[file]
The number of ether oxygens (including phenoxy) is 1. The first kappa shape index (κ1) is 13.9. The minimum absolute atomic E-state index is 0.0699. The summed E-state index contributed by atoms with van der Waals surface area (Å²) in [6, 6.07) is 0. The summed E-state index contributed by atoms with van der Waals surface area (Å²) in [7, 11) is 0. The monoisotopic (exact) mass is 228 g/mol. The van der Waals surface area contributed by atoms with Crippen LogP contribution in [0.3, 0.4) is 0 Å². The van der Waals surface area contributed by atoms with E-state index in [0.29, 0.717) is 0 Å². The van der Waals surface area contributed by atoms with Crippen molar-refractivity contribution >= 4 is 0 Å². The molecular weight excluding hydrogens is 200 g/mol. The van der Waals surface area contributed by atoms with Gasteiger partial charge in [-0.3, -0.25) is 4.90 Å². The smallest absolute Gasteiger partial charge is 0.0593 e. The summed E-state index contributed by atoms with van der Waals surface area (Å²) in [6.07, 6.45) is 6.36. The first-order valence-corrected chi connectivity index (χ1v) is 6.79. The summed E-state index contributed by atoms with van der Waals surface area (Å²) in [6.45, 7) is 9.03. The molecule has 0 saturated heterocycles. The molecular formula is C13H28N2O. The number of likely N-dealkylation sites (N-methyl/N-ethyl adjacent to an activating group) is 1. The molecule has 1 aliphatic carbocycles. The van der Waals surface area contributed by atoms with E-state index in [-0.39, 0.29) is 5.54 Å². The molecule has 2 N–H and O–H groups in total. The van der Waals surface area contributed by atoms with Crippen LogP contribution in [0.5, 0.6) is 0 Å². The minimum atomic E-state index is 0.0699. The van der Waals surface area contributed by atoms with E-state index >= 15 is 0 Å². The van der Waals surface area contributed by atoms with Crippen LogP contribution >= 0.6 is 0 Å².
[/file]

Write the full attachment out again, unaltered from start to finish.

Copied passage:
The number of ether oxygens (including phenoxy) is 1. The first kappa shape index (κ1) is 13.9. The minimum absolute atomic E-state index is 0.0699. The summed E-state index contributed by atoms with van der Waals surface area (Å²) in [6, 6.07) is 0. The summed E-state index contributed by atoms with van der Waals surface area (Å²) in [7, 11) is 0. The monoisotopic (exact) mass is 228 g/mol. The van der Waals surface area contributed by atoms with Crippen LogP contribution in [0.3, 0.4) is 0 Å². The van der Waals surface area contributed by atoms with E-state index in [0.29, 0.717) is 0 Å². The van der Waals surface area contributed by atoms with Crippen molar-refractivity contribution >= 4 is 0 Å². The molecular weight excluding hydrogens is 200 g/mol. The van der Waals surface area contributed by atoms with Gasteiger partial charge in [-0.3, -0.25) is 4.90 Å². The smallest absolute Gasteiger partial charge is 0.0593 e. The summed E-state index contributed by atoms with van der Waals surface area (Å²) in [6.07, 6.45) is 6.36. The first-order valence-corrected chi connectivity index (χ1v) is 6.79. The summed E-state index contributed by atoms with van der Waals surface area (Å²) in [6.45, 7) is 9.03. The molecule has 0 saturated heterocycles. The molecular formula is C13H28N2O. The number of likely N-dealkylation sites (N-methyl/N-ethyl adjacent to an activating group) is 1. The molecule has 1 aliphatic carbocycles. The van der Waals surface area contributed by atoms with E-state index in [-0.39, 0.29) is 5.54 Å². The molecule has 2 N–H and O–H groups in total. The van der Waals surface area contributed by atoms with Crippen LogP contribution in [0.5, 0.6) is 0 Å². The minimum atomic E-state index is 0.0699. The van der Waals surface area contributed by atoms with E-state index >= 15 is 0 Å². The van der Waals surface area contributed by atoms with Crippen LogP contribution >= 0.6 is 0 Å².